Tuesday, July 15, 2014
In seeking out new topics for this blog, it occurred to me that we haven't really covered the issue of WGA arbitration. This is the process by which screen credit is determined. The names you see credited at the start of each film and TV show weren't just placed there at the whim of the director or producers. Since many projects have multiple writers and may even have a pretty complicated development history, there needs to be a mechanism for determining who gets the screen credit. This is significant because screen credit is tied to royalties. The more significant credit you get, the more money you get.
It's an unfortunate truth that writers are often replaced on projects. Sometimes this is the result of a studio, director or producer being unsatisfied with a writer's latest draft, sometimes it's a case of a writer stepping out after declining to rewrite, and sometimes it happens when a director wants "his guy" to finish out the project.
In some studio films, an entire army of writers will be hired in succession. The Flintstones movie supposedly had 60 writers who worked on it at one point or another. Catwoman had over a dozen writers on it at one time or another. The Writers Guild of America doesn't allow for all of them to be credited. In fact, "Story by" credit may only be shared among two writers and the same goes for "Screenplay by." (For the purposes of credits, a screenwriting team is considered "one writer." As an example, Alex Kurtzman & Roberto Orci were an official writing team, so they count as one writer and may share screen credit with one further writer or team.)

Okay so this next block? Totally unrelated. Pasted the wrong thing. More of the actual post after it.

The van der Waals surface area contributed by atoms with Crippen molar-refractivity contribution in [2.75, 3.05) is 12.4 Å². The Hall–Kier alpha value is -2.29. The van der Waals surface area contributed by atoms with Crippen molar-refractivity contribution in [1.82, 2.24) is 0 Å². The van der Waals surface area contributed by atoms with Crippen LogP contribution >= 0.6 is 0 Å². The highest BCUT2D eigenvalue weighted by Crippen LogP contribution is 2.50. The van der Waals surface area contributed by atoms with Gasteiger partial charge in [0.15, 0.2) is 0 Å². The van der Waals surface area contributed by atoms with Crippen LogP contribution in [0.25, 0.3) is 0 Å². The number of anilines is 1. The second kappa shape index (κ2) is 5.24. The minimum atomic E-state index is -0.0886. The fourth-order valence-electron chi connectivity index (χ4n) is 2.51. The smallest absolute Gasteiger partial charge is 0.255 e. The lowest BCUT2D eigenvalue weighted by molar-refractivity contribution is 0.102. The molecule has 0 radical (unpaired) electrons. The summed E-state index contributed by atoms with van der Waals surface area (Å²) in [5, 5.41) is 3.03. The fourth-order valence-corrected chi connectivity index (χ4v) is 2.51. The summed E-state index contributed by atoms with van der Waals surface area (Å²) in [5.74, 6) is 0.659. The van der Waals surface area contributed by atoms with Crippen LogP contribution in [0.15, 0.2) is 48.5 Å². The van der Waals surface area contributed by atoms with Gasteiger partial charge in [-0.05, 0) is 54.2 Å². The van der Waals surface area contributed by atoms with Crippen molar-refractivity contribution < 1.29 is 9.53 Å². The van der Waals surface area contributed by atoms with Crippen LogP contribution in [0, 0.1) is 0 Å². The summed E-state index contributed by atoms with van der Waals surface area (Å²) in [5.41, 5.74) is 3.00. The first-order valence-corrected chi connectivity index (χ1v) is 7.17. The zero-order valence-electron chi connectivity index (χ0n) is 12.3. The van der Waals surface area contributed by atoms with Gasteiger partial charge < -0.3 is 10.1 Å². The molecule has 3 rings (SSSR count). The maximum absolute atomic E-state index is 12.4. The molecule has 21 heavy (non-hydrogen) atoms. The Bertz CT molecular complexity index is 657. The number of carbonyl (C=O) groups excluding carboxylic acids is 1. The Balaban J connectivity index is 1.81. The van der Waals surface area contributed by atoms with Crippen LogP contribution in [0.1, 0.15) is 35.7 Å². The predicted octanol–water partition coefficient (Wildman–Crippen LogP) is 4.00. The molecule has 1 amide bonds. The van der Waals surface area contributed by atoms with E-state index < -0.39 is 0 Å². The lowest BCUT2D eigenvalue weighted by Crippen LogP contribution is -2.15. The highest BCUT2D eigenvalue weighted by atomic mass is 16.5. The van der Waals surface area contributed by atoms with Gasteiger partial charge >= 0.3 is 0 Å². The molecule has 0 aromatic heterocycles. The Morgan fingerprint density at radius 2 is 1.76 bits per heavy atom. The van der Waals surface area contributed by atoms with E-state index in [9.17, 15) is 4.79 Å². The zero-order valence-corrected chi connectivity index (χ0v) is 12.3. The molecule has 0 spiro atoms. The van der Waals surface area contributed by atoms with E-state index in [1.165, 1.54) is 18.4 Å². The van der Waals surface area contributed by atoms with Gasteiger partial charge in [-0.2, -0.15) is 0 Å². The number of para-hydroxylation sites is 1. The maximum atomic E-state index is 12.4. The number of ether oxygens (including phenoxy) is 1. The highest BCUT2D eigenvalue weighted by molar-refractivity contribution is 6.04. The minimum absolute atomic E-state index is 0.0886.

For those of you who don't know, a writing team is always denoted by an ampersand. (Blogger really likes to screw up ampersands, by the way. Many apologies if that happens here.) So if you see a credit like "Written by William Goldman and Roberto Orci & Alex Kurtzman," you can understand that to mean that Goldman wrote the first draft alone and was rewritten by the team of Orci & Kurtzman.
In some instances, the writers may work out the screen credits among themselves. The Guild rules give them the right to do so as long as its unanimous. This can happen when a writer comes on and is perfectly upfront about not wanting credit. He or she may be happy with their standard fee and merely getting the project to production. This isn't uncommon, by the way. A really good rewriter will call up the previous writer on the project and say "Look, I'm the new guy here. Why don't you fill me in on what's led to this and we'll see if I can't bring this home in a way that'll satisfy everyone. I'm not here to steal your credit. I'm just here to get this into production." If you're lucky, it's one of these guys rewriting your script.
If you're not lucky, you've got a credit-grabber who's also seeking credit. I know plenty of writers with stories about credit-grabbers who came on a project after them and couldn't wait to change character names, move action scenes from uptown to midtown, and re-christen certain settings and locations. Their hope was that some of those changes would last until the end and then their draft would be see as the one that originated enough of those elements to retain screen credit.